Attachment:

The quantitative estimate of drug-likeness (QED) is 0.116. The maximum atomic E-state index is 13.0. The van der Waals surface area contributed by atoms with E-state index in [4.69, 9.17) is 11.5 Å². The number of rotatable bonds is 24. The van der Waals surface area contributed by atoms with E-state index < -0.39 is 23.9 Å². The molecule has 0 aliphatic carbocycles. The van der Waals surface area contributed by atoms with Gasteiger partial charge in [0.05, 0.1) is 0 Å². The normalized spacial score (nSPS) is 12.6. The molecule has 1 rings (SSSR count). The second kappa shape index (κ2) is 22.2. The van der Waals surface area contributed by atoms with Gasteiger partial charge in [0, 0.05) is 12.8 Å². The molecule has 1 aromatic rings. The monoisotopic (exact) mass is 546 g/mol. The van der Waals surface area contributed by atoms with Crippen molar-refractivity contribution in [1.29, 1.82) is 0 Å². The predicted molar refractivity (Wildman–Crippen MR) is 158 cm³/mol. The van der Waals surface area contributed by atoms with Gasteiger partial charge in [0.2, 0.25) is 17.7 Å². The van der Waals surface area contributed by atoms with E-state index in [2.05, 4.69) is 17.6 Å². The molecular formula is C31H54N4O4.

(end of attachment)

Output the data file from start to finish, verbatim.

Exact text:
The quantitative estimate of drug-likeness (QED) is 0.116. The maximum atomic E-state index is 13.0. The van der Waals surface area contributed by atoms with E-state index in [4.69, 9.17) is 11.5 Å². The number of rotatable bonds is 24. The van der Waals surface area contributed by atoms with E-state index < -0.39 is 23.9 Å². The molecule has 0 aliphatic carbocycles. The van der Waals surface area contributed by atoms with Gasteiger partial charge in [0.05, 0.1) is 0 Å². The normalized spacial score (nSPS) is 12.6. The molecule has 1 rings (SSSR count). The second kappa shape index (κ2) is 22.2. The van der Waals surface area contributed by atoms with Gasteiger partial charge in [0, 0.05) is 12.8 Å². The molecule has 1 aromatic rings. The monoisotopic (exact) mass is 546 g/mol. The van der Waals surface area contributed by atoms with Crippen molar-refractivity contribution in [1.29, 1.82) is 0 Å². The predicted molar refractivity (Wildman–Crippen MR) is 158 cm³/mol. The van der Waals surface area contributed by atoms with Gasteiger partial charge in [0.2, 0.25) is 17.7 Å². The van der Waals surface area contributed by atoms with E-state index in [2.05, 4.69) is 17.6 Å². The molecular formula is C31H54N4O4.